Driving with and without automation on the motorway–an observational study

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Abstract

User-related assessment of a level 3 automated driving system, providing functions such as lane- and distance-keeping, stop & go driving, lane change and overtaking, was carried out on a motorway in Germany with the aim to assess user-related issues of automated driving, i.e., behavior when driving with automation on motorways, user experiences, reactions and acceptance. Twenty-one persons drove twice along the test route once with the system switched off and once with the system active. Driving data were logged and driving behavior was observed by two observers in the car and the drivers answered questionnaires. The results revealed that the drivers used the system as it was intended to be used and that the system affected driving positively in several ways, resulting in better speed adaptation, less speed variation, better distance keeping, better lane choice, better indicator usage and fewer dangerous lane changes. No differences with regard to subjective workload were shown. The system was perceived as being both useful and satisfactory. However, it was found that the system did not react to other drivers’ intention to make a lane change, especially in situations where they were attempting to merge onto the motorway. Further development is needed to improve the system’s ability to recognize other vehicles’ intention to enter the vehicle’s own lane. Also, the phenomenon of the driver “feeling guilty” because of the system’s reckless behavior by not allowing other drivers to merge onto the motorway or hindering other cars behind due to lengthy overtaking should be investigated further.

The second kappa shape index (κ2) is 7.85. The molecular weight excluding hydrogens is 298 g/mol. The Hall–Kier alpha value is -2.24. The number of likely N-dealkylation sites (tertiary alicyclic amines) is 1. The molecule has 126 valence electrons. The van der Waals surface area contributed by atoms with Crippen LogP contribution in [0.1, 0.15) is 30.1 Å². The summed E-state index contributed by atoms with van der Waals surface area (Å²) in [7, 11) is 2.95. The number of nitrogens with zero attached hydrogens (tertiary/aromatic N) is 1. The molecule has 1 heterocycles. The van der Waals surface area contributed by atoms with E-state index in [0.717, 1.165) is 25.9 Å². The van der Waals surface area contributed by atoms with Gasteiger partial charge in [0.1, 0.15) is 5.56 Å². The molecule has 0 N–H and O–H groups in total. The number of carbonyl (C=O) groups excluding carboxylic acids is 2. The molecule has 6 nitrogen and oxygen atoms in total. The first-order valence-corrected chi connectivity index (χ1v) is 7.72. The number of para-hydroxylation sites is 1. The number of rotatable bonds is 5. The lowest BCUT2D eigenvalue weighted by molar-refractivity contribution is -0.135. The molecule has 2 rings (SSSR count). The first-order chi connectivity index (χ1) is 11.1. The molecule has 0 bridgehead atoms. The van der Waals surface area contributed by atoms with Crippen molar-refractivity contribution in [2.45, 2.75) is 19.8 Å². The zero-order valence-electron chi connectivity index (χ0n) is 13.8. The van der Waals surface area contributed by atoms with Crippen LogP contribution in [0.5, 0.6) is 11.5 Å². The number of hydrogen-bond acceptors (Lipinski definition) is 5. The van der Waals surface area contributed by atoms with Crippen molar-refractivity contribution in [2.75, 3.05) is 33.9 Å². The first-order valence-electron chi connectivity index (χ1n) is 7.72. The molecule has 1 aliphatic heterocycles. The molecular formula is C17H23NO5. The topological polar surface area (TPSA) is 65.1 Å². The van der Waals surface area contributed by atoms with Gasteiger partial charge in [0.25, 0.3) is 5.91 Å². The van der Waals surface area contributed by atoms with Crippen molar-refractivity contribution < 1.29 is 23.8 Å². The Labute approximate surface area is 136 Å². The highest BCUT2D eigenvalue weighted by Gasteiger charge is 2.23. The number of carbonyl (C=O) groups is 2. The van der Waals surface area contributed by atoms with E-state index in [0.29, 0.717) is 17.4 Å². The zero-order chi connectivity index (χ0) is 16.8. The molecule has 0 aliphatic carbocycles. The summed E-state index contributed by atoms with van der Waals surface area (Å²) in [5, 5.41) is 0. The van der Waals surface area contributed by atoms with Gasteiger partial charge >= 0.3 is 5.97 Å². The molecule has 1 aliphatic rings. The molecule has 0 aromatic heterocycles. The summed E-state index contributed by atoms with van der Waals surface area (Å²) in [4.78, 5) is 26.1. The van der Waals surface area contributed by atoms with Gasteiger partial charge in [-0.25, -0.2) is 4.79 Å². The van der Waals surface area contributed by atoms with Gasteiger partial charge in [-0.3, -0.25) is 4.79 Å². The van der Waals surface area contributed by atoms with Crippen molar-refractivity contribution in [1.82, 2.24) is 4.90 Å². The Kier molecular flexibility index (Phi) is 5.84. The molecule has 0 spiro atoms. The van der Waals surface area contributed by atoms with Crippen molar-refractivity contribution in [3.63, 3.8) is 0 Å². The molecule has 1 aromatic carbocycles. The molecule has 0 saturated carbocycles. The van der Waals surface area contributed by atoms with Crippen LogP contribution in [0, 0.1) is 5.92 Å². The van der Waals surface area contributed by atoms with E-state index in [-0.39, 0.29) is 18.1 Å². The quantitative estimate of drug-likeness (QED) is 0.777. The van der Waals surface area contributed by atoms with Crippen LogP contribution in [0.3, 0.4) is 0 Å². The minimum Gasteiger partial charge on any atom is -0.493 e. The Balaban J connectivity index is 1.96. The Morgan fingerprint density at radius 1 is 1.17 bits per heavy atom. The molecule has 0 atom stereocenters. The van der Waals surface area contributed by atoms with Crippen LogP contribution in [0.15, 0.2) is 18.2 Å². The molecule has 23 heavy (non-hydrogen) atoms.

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Research areas and keywords

Subject classification (UKÄ) – MANDATORY

  • Infrastructure Engineering

Keywords

  • automated driving, driver behavior, effects, field tests, user opinions
Original languageEnglish
JournalJournal of Intelligent Transportation Systems: Technology, Planning, and Operations
Publication statusE-pub ahead of print - 2020 Mar 13
Publication categoryResearch
Peer-reviewedYes